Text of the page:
With a judgment in hand, a creditor can garnish the person’s wages. Typically, a creditor can take 25% of net earnings from each pay check until the entire debt – plus collection fees – is paid off.
What can you do if you received an earnings withholding order, or, worse yet, if your wages are already being garnished? One of the options is to do nothing and allow the wage garnishment to continue – however, wage garnishment can take months or years to complete and the effect is often devastating, making it even more difficult to pay for rent, gas and other necessities. Another option is paying off the debt in full through other means or settle with creditor for a smaller amount – however, many people in this situation have limited savings and may not have the means to pay off the debt right away or pay for settlement. Another is quitting your job – cutting off your income is counterproductive, though, and the creditor can go after any new sources of income you have or can try other collection tactics such as bank levies.
Another possible solution is filing bankruptcy. Bankruptcy stops most cases of wage garnishment – notable exceptions are child support payments and garnishment due to criminal proceedings. For an average consumer, the wages are commonly garnished because of credit card debt, taxes, payday loans or personal loans, medical debt and student loans – and bankruptcy can resolve or alleviate all of these issues.
If your bankruptcy case is filed before the garnishment starts, then garnishment will not go forward. If any funds do get taken from you after the case is filed, they would normally be refunded to you.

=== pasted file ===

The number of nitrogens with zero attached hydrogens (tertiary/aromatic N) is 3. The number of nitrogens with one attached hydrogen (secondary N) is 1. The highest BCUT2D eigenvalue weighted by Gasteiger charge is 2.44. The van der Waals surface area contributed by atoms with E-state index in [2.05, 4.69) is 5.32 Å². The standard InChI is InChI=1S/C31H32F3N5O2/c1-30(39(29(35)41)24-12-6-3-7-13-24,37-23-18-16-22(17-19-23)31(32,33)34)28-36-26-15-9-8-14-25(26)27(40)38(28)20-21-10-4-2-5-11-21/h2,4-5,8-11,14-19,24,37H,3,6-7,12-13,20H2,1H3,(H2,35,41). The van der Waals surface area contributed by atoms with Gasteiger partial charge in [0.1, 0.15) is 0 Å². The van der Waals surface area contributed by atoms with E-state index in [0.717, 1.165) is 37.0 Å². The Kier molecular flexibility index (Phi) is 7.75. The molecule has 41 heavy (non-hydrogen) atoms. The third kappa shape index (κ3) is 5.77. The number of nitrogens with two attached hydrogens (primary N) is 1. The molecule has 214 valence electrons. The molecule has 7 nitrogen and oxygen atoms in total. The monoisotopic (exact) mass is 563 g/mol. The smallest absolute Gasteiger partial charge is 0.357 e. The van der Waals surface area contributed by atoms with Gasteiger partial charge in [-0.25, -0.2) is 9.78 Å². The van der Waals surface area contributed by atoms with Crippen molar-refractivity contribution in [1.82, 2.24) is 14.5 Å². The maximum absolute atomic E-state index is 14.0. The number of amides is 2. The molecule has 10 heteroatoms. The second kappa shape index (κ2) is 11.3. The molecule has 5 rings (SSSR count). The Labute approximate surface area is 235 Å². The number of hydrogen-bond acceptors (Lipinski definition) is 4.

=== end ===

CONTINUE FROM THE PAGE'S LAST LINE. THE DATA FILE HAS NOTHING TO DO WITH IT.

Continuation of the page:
If your bankruptcy case is filed after the garnishment has already started, the case will usually prevent future garnishments. And, what’s even better – you may be able to get some or all of the funds that have already been garnished. If the creditor garnished more than $600 from you within 90 days prior to the filing of the bankruptcy case, the creditor would have to issue a refund for the amount that that the creditor received in the 90 days prior to filing. Creditor does not have to return any funds that were garnished more than 90 days prior to the filing of the case.
For these reasons, if you are going to file bankruptcy and have wage garnishment, act quickly to prevent loss of wages. Consult your local bankruptcy attorney to see if filing bankruptcy would be a good solution in your situation, to see what type of bankruptcy would suit your needs in the best way, and how different types of debts that you have would be treated by the bankruptcy court in your situation.